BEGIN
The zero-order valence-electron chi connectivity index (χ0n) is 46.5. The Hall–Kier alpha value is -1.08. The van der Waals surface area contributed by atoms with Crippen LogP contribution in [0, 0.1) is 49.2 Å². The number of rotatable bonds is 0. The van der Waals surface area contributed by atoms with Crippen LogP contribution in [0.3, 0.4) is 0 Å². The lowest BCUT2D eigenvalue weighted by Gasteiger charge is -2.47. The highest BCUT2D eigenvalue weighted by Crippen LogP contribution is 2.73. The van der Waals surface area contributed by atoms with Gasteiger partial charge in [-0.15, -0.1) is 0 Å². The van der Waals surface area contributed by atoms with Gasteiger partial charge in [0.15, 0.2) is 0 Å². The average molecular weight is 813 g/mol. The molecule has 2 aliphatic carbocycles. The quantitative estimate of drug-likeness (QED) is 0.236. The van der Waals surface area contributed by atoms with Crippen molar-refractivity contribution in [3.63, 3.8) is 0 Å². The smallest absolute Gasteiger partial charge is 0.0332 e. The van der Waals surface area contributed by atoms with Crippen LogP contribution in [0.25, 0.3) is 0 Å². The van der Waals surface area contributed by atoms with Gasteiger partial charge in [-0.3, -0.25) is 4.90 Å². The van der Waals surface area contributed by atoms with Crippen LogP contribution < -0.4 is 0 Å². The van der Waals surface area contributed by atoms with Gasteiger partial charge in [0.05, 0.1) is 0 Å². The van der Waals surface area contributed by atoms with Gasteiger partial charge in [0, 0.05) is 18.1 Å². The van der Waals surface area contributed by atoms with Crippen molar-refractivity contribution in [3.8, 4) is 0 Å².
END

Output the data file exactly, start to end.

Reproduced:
The zero-order valence-electron chi connectivity index (χ0n) is 46.5. The Hall–Kier alpha value is -1.08. The van der Waals surface area contributed by atoms with Crippen LogP contribution in [0, 0.1) is 49.2 Å². The number of rotatable bonds is 0. The van der Waals surface area contributed by atoms with Crippen LogP contribution in [0.3, 0.4) is 0 Å². The lowest BCUT2D eigenvalue weighted by Gasteiger charge is -2.47. The highest BCUT2D eigenvalue weighted by Crippen LogP contribution is 2.73. The van der Waals surface area contributed by atoms with Gasteiger partial charge in [-0.15, -0.1) is 0 Å². The van der Waals surface area contributed by atoms with Gasteiger partial charge in [0.15, 0.2) is 0 Å². The average molecular weight is 813 g/mol. The molecule has 2 aliphatic carbocycles. The quantitative estimate of drug-likeness (QED) is 0.236. The van der Waals surface area contributed by atoms with Crippen molar-refractivity contribution in [3.63, 3.8) is 0 Å². The smallest absolute Gasteiger partial charge is 0.0332 e. The van der Waals surface area contributed by atoms with Crippen LogP contribution in [0.25, 0.3) is 0 Å². The van der Waals surface area contributed by atoms with Gasteiger partial charge in [-0.3, -0.25) is 4.90 Å². The van der Waals surface area contributed by atoms with Crippen LogP contribution < -0.4 is 0 Å². The van der Waals surface area contributed by atoms with Gasteiger partial charge in [0.05, 0.1) is 0 Å². The van der Waals surface area contributed by atoms with Gasteiger partial charge in [0, 0.05) is 18.1 Å². The van der Waals surface area contributed by atoms with Crippen molar-refractivity contribution in [3.8, 4) is 0 Å².